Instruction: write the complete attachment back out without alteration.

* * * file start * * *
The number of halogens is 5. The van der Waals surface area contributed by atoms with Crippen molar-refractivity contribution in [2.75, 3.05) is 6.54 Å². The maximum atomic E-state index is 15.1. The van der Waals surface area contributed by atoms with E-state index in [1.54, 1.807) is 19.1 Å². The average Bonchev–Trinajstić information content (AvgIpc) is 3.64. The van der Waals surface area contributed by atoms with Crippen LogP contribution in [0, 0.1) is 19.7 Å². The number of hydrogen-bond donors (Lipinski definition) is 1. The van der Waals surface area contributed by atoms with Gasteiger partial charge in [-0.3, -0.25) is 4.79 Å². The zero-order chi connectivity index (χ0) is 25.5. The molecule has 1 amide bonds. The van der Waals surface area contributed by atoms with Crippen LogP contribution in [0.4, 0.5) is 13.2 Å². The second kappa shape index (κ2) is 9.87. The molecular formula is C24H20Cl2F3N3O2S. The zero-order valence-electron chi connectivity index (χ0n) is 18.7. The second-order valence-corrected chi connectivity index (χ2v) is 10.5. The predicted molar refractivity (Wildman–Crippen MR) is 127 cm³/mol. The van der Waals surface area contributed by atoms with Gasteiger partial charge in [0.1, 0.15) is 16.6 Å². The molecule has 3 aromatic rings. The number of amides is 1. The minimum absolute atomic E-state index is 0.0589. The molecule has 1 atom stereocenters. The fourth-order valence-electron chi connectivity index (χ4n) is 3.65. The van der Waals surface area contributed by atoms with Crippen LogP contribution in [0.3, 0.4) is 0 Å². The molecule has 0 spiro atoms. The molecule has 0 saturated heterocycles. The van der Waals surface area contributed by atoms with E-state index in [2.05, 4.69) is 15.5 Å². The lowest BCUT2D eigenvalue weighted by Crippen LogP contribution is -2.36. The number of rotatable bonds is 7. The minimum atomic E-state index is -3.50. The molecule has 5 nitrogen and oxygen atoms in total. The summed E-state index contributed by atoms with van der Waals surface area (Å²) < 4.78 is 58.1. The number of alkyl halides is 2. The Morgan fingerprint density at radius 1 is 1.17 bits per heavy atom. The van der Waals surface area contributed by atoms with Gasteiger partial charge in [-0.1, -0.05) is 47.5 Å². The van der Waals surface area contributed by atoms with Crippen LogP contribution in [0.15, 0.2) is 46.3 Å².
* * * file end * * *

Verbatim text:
The number of halogens is 5. The van der Waals surface area contributed by atoms with Crippen molar-refractivity contribution in [2.75, 3.05) is 6.54 Å². The maximum atomic E-state index is 15.1. The van der Waals surface area contributed by atoms with E-state index in [1.54, 1.807) is 19.1 Å². The average Bonchev–Trinajstić information content (AvgIpc) is 3.64. The van der Waals surface area contributed by atoms with Crippen LogP contribution in [0, 0.1) is 19.7 Å². The number of hydrogen-bond donors (Lipinski definition) is 1. The van der Waals surface area contributed by atoms with Gasteiger partial charge in [-0.3, -0.25) is 4.79 Å². The zero-order chi connectivity index (χ0) is 25.5. The molecule has 1 amide bonds. The van der Waals surface area contributed by atoms with Crippen LogP contribution in [0.4, 0.5) is 13.2 Å². The second kappa shape index (κ2) is 9.87. The molecular formula is C24H20Cl2F3N3O2S. The zero-order valence-electron chi connectivity index (χ0n) is 18.7. The second-order valence-corrected chi connectivity index (χ2v) is 10.5. The predicted molar refractivity (Wildman–Crippen MR) is 127 cm³/mol. The van der Waals surface area contributed by atoms with Gasteiger partial charge in [0.1, 0.15) is 16.6 Å². The molecule has 3 aromatic rings. The number of amides is 1. The minimum absolute atomic E-state index is 0.0589. The molecule has 1 atom stereocenters. The fourth-order valence-electron chi connectivity index (χ4n) is 3.65. The van der Waals surface area contributed by atoms with Crippen LogP contribution in [0.3, 0.4) is 0 Å². The molecule has 0 spiro atoms. The molecule has 0 saturated heterocycles. The van der Waals surface area contributed by atoms with E-state index in [2.05, 4.69) is 15.5 Å². The lowest BCUT2D eigenvalue weighted by Crippen LogP contribution is -2.36. The number of rotatable bonds is 7. The minimum atomic E-state index is -3.50. The molecule has 5 nitrogen and oxygen atoms in total. The summed E-state index contributed by atoms with van der Waals surface area (Å²) < 4.78 is 58.1. The number of alkyl halides is 2. The Morgan fingerprint density at radius 1 is 1.17 bits per heavy atom. The van der Waals surface area contributed by atoms with Gasteiger partial charge in [-0.1, -0.05) is 47.5 Å². The van der Waals surface area contributed by atoms with Crippen LogP contribution in [0.15, 0.2) is 46.3 Å².